Turner and CBS Sports’ March Madness Live suite of streaming products for this year’s NCAA Division I Men’s Basketball Tournament will be available on a record 16 platforms, as the programmers try to reach fans wherever they are with the three-week event.
NCAA Digital vice president of business operations and general manager Hania Poole spoke to B&C about this year’s digital offerings for the tournament, including Fast Break, which whips around every game during the tournament’s first two days. Here’s an edited transcript of the conversation.
From your perspective, what does March Madness Live bring to the overall viewing experience of the annual men’s college basketball tournament?
Honestly, the more places we are, the more fans watch, so this is all added to television. We just see it as one offering and we’re just trying to be where fans are. We’re on 16 platforms this year from a digital perspective. We are also expanding our VR offering by going into Google Daydream this year, and we’ll also have it available on Samsung Gear VR. We’re also on mobile web — mobile has come a long way, so we’re going to start with that platform this year as well.
What are some of the new features fans will be able to experience on March Madness Live?
For years, we’ve heard that die-hard bracketology fans really want the best of the best, so on Thursday and Friday we’re going to have one stream for a studio show being produced in Atlanta called Fast Break, and it’s going to whip you around every game with live coverage and highlights, while integrating some social content in there as well. Another exciting thing this year is that we’ve integrated our bracket game more deeply into the MML apps with the video, and what that ends up allowing us to do is personalize push notifications and alerts based on your picks. So when you’re playing your game and you’re in our apps, we can now not only show you who you picked, but we can also give you push notifications to get you to engage. It’s the first foray really into personalizing the app experience that we’re taking this year, and it’s important because we know the people who play our game are our most passionate fans.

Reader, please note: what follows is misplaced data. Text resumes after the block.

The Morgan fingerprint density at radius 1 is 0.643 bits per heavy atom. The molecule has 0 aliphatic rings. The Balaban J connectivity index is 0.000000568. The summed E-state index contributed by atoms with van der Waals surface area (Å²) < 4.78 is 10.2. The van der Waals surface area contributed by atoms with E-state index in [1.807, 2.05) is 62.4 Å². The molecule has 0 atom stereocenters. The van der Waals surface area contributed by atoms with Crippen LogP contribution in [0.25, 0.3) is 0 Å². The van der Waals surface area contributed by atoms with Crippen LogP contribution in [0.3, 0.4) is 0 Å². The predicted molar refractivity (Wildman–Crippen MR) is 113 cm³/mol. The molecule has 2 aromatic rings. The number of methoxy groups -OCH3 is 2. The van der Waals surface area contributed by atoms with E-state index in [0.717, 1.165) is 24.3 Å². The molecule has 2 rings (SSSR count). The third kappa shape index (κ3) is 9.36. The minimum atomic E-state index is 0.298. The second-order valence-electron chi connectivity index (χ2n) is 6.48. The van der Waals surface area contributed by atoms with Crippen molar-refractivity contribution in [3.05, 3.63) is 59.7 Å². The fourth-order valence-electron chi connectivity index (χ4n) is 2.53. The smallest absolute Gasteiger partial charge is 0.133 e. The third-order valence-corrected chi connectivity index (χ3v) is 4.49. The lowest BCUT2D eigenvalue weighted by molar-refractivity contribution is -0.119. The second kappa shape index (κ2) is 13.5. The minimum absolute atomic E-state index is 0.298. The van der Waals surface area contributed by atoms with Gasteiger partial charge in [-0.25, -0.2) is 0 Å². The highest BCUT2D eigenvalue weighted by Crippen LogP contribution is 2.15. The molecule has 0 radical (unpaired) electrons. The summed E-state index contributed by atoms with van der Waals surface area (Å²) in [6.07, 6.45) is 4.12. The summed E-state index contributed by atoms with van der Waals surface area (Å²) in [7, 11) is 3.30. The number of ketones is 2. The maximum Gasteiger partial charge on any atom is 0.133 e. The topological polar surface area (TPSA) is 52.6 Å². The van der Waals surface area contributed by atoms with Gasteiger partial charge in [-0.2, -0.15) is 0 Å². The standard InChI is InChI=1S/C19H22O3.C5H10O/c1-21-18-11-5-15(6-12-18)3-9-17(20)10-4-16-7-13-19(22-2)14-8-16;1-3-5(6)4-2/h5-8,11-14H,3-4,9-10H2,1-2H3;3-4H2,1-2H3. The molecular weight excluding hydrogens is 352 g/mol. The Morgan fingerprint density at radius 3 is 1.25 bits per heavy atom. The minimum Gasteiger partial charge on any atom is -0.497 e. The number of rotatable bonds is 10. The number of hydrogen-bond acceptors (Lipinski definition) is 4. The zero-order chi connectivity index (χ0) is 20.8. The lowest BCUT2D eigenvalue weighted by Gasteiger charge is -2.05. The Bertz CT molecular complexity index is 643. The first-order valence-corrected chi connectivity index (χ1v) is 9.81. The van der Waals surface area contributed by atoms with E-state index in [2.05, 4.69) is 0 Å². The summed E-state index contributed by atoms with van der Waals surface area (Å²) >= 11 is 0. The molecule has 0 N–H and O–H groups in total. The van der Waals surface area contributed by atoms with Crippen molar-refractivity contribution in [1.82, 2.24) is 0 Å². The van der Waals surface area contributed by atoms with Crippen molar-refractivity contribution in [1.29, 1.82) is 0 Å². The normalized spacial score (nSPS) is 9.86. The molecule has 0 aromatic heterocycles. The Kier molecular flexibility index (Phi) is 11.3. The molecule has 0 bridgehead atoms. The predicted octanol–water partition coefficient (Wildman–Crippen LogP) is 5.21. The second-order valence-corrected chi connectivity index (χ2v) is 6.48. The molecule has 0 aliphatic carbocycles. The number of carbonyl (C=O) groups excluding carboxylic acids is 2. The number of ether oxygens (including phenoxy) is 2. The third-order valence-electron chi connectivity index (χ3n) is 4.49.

How has March Madness Live performed over the past few years?
We don’t release the numbers but we’ve had a very large double-digit growth year-over-year. We still haven’t caught up with the ESPNs and the CBSs — they were there before us and they had many years to build — but our growth rate is high.
What are your expectations for this year now that more people know about March Madness Live and are familiar with its offerings?
Mobile continues to grow and that’s really been the story over the past three to four years, and it continues to grow quite a bit. I think the connected devices are the next real growth area. What’s so wonderful about the tournament is you get so much at-work viewing, so we see a large part of our consumption during the day on the computer. And then, as people get into their cars and go home, we see it shift to mobile. And then when they get home, we see connected devices pick up. That doesn’t mean that the other [platforms] aren’t very high during those times as well, but you can see the viewing patterns moving with the fan, and that’s why it’s so important to be cross-platform.